by Bill McBride on 6/28/2010 07:24:00 PM
Monday, June 28, 2010
From Jeremy Gerst and Daniel Wilson at the SF Fed: Fiscal Crises of the States: Causes and Consequences. Here is their conclusion:
The current fiscal crises that most states are facing are generally the result of a severe macroeconomic downturn combined with a limited ability of the states to respond to such shocks. States are facing increased demand for public services at the same time revenue is falling. Federal stimulus support for state budgets is winding down over the next two years. Rainy-day funds are all but exhausted. Thus, state fiscal crises aren’t likely to go away soon and will probably get worse before they get better. The solutions states employ to close projected budget gaps will have painful effects on state residents and businesses but pose a more modest risk to the national recovery. Historically, the health of the national economy determines the health of state finances, not the other way around. Sustained improvement in the national economy is essential for states to grow their way out of their current problems and improve their fiscal conditions.Although the authors didn't quantify the impact, Mark Zandi, chief economist at Moody’s Analytics, recently estimated that state and local cutbacks may cut 0.25% from U.S. GDP in 2010 and 2011.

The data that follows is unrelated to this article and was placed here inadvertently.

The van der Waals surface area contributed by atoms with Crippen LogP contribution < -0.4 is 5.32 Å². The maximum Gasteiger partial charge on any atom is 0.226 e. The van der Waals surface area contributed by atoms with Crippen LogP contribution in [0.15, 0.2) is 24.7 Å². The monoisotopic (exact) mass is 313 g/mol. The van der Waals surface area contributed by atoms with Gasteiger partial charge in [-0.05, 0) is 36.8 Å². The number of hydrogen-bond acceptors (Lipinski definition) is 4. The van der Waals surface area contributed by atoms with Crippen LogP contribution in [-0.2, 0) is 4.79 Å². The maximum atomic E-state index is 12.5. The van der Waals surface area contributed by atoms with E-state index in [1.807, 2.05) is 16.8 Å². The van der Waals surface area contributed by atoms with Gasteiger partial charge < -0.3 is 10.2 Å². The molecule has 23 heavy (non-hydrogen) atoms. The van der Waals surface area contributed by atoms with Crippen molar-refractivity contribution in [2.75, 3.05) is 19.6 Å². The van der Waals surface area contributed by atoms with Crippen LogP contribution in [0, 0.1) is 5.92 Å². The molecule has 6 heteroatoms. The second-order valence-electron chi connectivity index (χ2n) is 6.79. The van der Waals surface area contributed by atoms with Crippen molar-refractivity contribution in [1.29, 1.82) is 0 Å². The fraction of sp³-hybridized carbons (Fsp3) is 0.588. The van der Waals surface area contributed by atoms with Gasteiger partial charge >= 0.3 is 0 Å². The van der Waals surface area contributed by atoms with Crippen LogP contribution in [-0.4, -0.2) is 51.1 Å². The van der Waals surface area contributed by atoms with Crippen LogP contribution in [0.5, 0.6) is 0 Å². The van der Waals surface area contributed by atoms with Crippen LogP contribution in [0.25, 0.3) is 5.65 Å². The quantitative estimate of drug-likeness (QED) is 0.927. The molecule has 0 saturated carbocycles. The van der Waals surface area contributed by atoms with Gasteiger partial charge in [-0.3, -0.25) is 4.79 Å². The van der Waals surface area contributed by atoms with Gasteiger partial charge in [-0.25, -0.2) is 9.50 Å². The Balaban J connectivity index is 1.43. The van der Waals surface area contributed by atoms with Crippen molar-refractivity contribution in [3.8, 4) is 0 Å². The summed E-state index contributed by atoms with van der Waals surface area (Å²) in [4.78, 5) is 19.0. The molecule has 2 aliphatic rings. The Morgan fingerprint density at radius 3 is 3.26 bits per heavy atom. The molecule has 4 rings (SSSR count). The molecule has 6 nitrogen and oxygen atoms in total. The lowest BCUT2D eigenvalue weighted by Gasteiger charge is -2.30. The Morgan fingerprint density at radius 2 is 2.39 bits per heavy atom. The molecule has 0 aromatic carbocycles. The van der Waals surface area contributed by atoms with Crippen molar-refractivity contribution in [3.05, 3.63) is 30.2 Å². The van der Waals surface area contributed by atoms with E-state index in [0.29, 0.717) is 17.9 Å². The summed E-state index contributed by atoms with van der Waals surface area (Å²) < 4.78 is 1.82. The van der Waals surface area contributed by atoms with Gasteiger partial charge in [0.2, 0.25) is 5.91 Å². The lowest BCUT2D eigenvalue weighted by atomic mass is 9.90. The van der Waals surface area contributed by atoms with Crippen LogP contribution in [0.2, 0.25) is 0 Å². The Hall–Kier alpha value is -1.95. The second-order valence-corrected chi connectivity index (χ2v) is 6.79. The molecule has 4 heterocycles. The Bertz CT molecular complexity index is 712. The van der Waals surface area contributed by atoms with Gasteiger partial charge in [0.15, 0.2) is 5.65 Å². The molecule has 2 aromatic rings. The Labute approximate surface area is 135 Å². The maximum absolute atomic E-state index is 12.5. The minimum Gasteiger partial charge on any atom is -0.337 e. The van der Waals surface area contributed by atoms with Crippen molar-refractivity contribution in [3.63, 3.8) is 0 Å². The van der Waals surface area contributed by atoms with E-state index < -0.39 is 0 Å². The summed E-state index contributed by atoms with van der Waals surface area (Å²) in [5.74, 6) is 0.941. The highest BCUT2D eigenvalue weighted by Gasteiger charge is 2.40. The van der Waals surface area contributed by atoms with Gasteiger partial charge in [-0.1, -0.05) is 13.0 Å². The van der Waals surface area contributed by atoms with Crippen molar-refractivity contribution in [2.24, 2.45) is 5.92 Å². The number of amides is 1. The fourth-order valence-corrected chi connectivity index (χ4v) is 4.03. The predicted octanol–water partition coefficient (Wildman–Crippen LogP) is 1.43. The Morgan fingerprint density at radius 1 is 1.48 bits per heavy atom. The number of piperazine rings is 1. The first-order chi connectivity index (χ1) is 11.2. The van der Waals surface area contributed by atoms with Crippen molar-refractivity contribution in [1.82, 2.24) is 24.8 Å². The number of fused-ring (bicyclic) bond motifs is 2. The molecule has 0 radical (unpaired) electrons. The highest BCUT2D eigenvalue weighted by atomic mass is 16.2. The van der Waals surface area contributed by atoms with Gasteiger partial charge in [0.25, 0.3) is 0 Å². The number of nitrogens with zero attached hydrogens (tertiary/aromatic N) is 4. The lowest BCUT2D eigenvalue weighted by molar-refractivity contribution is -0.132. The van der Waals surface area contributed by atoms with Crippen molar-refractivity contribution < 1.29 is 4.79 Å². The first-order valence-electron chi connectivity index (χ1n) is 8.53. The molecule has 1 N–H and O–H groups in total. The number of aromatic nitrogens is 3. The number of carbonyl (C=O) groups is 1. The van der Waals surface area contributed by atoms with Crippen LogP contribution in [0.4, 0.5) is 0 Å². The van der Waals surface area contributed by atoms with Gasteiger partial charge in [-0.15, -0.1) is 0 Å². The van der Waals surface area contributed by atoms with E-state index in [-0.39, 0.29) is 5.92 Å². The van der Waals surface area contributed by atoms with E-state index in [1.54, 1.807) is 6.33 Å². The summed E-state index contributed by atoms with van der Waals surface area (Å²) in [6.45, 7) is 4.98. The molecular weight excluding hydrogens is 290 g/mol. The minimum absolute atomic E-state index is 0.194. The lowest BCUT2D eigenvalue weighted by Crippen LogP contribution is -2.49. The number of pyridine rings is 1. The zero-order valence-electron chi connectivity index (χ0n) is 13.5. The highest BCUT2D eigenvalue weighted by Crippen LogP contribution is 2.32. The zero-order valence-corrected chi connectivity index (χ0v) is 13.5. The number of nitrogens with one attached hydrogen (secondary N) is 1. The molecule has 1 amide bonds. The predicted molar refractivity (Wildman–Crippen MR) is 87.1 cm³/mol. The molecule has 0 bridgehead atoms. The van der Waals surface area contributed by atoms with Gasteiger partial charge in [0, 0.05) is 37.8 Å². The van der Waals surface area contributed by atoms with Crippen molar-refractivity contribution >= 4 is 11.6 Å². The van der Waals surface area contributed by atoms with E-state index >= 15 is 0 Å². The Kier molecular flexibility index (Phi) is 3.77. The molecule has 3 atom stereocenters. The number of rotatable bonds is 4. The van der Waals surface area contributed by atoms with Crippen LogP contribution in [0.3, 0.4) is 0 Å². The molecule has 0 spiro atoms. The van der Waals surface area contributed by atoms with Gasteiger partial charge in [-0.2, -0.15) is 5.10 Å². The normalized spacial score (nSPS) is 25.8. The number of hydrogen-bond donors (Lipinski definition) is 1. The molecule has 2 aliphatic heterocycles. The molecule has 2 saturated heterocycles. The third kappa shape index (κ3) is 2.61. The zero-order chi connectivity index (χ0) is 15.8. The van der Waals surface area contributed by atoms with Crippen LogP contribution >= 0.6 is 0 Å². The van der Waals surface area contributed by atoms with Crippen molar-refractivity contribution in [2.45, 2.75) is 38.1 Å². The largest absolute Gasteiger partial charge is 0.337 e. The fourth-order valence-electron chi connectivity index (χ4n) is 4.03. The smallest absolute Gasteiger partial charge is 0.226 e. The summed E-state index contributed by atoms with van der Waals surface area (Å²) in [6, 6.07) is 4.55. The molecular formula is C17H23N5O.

But this is just one drag on the economy. I've been forecasting a 2nd half slowdown in GDP growth based on:
1) less Federal stimulus spending in the 2nd half of 2010. The decline in stimulus will probably be a drag of about 0.5% on GDP growth by Q4.
2) the end of the inventory correction. The inventory adjustment contributed 3.79 percentage points in Q4 2009 of the 5.6% annualized growth rate, and 1.88 percentage points of the 2.7% GDP growth (annualized) in Q1 2010. This will probably fall close to zero in the 2nd half (maybe even slightly negative).
3) more household saving leading to slower growth in personal consumption expenditures. The personal saving rate increased to 4.0% in May, and will probably rise further in the 2nd half.
4) another downturn in housing (lower prices, less residential investment). This might subtract 0.25 to 0.5 percentage points from growth in the 2nd half.
5) slowdown and financial issues in Europe and a slowdown in China,
6) and the cutbacks at the state and local level. According the Mark Zandi, this will subtract about 0.25% from GDP growth.
As I've noted before, a quarter point here, and half point there ... and pretty soon you have some real drag.
Posted by Bill McBride on 6/28/2010 07:24:00 PM